34. ←. The levels of professional and regional bargaining (national, provincial) play a minor role and are a variant of sectoral collective bargaining: the regional level is relevant in Austria, Germany, Spain and France, but does little to decentralisation in these countries, since conventional wage rates are generally harmonised between regions in the same sector. Recently, there has also been a step towards the integration of labour and employee agreements. Finally, the quality of labour relations, in particular the trust between the social partners, the ability to apply the conditions laid down in collective agreements and the ability of employers` and trade union organisations to monitor the behaviour of their electorate at lower levels, may make the difference between formally similar systems.  Visser, J. (2018), “Extension policies compared: How the extension of collective agreements works in the Netherlands, Switzerland, Finland and Norway”, in Hayter, S. and J. Visser (eds.), Collective Conventions: Strengthening Labour Protection, International Labour Organization, Geneva. Collective bargaining can also help to correct market failures (e.g. (B asymmetry of information and bargaining power between workers and employers, which may reflect monopsonia and other frictions in the labour market). It reduces transaction costs related to individual negotiations. It can ensure that workers` demands for higher wages are heard, avoiding excessive staff turnover and limiting the scope of costly complaint and complaint handling procedures.
22. ←. In order to avoid losses of members, German employers` organisations have created in Germany a specific form of affiliation in which companies are not bound by collective agreements (ot (without collective agreement), cf. Schulten and Bispinck (2014). In countries where negotiations take place mainly at company level, tariff coverage is generally less than 20% (the Czech Republic and Ireland are the only exceptions). In these countries, coverage tends to go hand in hand with trade union membership, as a trade union or workers` representation in the workplace is a necessary condition for negotiating a collective agreement. Higher agreements (or similar regulatory mechanisms such as the Modern Awards in Australia or professional employment colleges in Ireland) may set some general standards for minimum wage and work organisation, thus limiting to some extent the erosion of coverage. Finally, among the countries where collective bargaining is dominant at the enterprise level, Japan is characterized by a significant and unique degree of coordination (Shunto).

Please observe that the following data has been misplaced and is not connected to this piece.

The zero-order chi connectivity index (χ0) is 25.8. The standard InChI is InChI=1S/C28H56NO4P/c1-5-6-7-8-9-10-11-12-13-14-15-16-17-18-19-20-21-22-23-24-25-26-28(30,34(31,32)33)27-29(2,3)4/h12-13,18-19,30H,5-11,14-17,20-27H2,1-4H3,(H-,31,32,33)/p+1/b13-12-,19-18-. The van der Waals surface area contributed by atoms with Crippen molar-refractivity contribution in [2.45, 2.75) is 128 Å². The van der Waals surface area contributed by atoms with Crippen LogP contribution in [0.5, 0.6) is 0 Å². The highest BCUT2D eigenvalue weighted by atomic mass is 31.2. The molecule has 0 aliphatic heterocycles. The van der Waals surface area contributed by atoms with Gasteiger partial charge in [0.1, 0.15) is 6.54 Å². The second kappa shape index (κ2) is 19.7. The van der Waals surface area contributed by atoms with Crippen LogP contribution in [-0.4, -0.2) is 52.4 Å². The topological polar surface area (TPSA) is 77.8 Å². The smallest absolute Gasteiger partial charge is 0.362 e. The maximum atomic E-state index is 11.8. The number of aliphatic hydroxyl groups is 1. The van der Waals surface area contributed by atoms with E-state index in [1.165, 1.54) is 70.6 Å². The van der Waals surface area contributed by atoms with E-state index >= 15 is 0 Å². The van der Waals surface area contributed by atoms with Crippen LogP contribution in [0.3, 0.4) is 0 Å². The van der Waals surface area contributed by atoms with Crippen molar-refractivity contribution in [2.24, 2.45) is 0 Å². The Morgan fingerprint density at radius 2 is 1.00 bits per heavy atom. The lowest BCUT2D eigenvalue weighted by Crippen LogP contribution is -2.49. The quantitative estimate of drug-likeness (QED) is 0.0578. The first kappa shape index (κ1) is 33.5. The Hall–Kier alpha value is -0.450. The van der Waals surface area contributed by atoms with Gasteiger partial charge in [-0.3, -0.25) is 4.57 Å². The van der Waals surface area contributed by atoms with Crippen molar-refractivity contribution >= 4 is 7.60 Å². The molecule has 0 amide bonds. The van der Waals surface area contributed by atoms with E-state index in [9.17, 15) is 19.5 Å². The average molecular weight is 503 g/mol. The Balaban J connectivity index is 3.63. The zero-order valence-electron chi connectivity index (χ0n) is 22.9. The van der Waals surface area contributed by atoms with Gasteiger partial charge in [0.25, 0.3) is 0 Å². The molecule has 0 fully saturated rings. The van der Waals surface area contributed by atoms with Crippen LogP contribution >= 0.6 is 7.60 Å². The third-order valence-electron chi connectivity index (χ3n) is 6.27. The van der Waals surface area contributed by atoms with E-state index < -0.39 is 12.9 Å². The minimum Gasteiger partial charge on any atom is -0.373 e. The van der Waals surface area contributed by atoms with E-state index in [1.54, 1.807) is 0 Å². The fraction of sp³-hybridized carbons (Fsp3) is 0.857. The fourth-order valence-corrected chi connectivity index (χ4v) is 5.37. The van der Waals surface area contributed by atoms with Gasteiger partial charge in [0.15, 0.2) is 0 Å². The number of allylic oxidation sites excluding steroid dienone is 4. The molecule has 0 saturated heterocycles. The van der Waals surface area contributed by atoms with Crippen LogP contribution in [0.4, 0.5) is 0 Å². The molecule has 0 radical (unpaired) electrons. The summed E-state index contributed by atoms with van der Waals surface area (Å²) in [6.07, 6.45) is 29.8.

This age effect could also mask a cohort effect when younger generations of workers consistently have less propensity to unionize than previous generations. This reduced propensity for trade union organization could be due to a variety of factors, including changes in preferences or changes in the institutional environment for collective bargaining. Workers who grow and “learn” something about the labour market in an environment where union organization is more limited and less effective, because unions have less power or are less socially appreciated, may thus have a lower propensity for union organization (Bryson and Davies, 2018; Visser, 2002). Most empirical studies show that changes in preferences do not explain much of the decrease in density (see Box 2.2 below). However, studies show that individuals are increasingly willing to join a union after workers have witnessed workplace membership “through sampling” or “union movement through social interaction” (Bryson and Gomez, 2005; Bryson and Davies 2018). In this sense, the decrease in union density could be a snowball phenomenon: after an initial decline, further declines could result in workers from younger cohorts being less exposed to the advantage of union organisation and trade unionism by substitutes. . . .